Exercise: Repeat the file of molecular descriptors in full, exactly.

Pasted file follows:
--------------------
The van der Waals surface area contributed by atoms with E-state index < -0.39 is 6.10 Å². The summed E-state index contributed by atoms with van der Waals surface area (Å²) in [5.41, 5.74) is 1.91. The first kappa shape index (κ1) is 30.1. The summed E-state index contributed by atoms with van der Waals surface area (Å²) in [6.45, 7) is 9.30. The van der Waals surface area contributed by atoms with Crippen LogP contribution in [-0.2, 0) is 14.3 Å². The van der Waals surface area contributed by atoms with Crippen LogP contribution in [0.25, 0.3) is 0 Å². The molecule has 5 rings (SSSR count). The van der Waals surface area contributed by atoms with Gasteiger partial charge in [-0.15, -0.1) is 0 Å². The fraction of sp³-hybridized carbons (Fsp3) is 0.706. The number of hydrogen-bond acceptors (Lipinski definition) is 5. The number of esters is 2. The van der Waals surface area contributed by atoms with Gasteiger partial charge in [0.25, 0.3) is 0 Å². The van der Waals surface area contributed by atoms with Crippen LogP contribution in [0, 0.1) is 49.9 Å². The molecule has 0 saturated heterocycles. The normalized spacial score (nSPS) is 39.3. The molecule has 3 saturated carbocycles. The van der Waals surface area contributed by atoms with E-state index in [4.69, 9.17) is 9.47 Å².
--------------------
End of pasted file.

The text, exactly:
The van der Waals surface area contributed by atoms with E-state index < -0.39 is 6.10 Å². The summed E-state index contributed by atoms with van der Waals surface area (Å²) in [5.41, 5.74) is 1.91. The first kappa shape index (κ1) is 30.1. The summed E-state index contributed by atoms with van der Waals surface area (Å²) in [6.45, 7) is 9.30. The van der Waals surface area contributed by atoms with Crippen LogP contribution in [-0.2, 0) is 14.3 Å². The van der Waals surface area contributed by atoms with Crippen LogP contribution in [0.25, 0.3) is 0 Å². The molecule has 5 rings (SSSR count). The van der Waals surface area contributed by atoms with Gasteiger partial charge in [-0.15, -0.1) is 0 Å². The fraction of sp³-hybridized carbons (Fsp3) is 0.706. The number of hydrogen-bond acceptors (Lipinski definition) is 5. The number of esters is 2. The van der Waals surface area contributed by atoms with Gasteiger partial charge in [0.25, 0.3) is 0 Å². The van der Waals surface area contributed by atoms with Crippen LogP contribution in [0, 0.1) is 49.9 Å². The molecule has 0 saturated heterocycles. The normalized spacial score (nSPS) is 39.3. The molecule has 3 saturated carbocycles. The van der Waals surface area contributed by atoms with E-state index in [4.69, 9.17) is 9.47 Å².